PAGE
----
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St. Patrick and the Great Commission

This fifth-century Christian had a passion for God and the gospel.

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Marti Wade

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March 16, 2020

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St. Patrick’s Day and St. Valentine’s Day may be the only time many Protestants think about the Catholic saints. And let’s be honest, what comes to mind first? Probably not the devout men whose lives and life experiences (or supposed experiences) inspired these celebrations. Yet, I’d like to make a case for St. Patrick. The life of this fifth-century Catholic bishop is full of surprises. One of the biggest surprises is how much his motivations and challenges resemble those we see in pioneering missionaries today.

Though the story is obscured by myths and legends, Patrick wrote his own account of his life known as Confessions. He wrote to explain and defend his missionary calling and career to those who opposed him. Here’s what he tells us about his life as he looks back over many years.

Patrick’s journey to Ireland (and Jesus)

Patrick was the son of a prosperous Christian family in Britain. His grandfather was a priest, and his father a deacon, but Patrick rejected his family’s faith. No one would have seen him as a future missionary.

Then, when he was about 16, Irish pirates abducted Patrick from a beach near his home in western England. Sold into slavery to a cruel master who left him cold, hungry and largely alone, he spent his days minding pigs and flocks of sheep in the wilderness. This gave the young slave time to think about spiritual things. He started getting up early to pray, and before long, that time was what he lived for. The Holy Spirit was moving in his heart, revealing his sin and calling him to a deep love for God and people. Though later he received more formal ministry training, his early experience depending on God laid a foundation crucial for his endurance.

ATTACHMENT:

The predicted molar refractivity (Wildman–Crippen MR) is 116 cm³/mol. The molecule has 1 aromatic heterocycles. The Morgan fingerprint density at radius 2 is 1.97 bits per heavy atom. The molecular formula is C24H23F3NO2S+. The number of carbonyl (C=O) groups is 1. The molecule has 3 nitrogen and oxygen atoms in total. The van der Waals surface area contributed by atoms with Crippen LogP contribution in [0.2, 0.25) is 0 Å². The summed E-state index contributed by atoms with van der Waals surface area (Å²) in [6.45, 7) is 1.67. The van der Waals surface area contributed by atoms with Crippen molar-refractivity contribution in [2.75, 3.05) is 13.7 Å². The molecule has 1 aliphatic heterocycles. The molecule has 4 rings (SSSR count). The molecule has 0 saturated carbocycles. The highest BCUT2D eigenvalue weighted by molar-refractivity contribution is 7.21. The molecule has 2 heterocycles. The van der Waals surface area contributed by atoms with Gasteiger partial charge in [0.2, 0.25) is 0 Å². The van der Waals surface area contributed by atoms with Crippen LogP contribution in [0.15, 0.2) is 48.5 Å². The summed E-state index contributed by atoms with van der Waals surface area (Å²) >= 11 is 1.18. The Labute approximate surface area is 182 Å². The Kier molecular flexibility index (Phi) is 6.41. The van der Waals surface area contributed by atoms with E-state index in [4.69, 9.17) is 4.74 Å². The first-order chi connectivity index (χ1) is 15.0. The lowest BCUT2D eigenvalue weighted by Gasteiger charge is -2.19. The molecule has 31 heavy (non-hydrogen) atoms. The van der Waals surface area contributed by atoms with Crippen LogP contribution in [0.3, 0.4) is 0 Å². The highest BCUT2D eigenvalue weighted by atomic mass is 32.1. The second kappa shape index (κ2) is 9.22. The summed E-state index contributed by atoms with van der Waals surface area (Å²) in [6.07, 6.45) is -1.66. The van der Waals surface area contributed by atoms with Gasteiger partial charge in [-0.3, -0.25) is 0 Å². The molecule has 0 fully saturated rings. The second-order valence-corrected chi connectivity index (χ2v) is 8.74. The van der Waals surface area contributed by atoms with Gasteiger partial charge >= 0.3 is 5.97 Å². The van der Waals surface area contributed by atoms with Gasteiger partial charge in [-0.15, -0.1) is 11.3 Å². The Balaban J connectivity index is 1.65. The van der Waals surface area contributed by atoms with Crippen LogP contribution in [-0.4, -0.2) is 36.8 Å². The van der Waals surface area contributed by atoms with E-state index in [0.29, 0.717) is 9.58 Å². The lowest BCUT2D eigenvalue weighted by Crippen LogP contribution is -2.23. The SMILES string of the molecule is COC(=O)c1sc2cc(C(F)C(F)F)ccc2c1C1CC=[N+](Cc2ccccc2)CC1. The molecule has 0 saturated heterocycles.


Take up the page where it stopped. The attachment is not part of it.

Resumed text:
After he had spent six years in Ireland, God sent Patrick a vision urging him to escape and make a run for the coast some 200 miles away. A risky journey for an escaped slave! Amazingly, he made it all the way and found a ship to take him back home.

Patrick returns as a missionary

Patrick hugged his mom, mourned his father who had died and settled back into British life. But God didn’t let him settle long. After a few years, he has more visions. One is a “Macedonian call” of a dream in which the people of Ireland invite Patrick to return and live among them.

His family and others find this inconceivable. Why would he go back to the very people who had enslaved him? “The one and only purpose I had in going back to the people from whom I had earlier escaped was the gospel and the promises of God,” he writes. But it takes years to win over the church leaders to send him back to Ireland. Many missionary stories include such setbacks.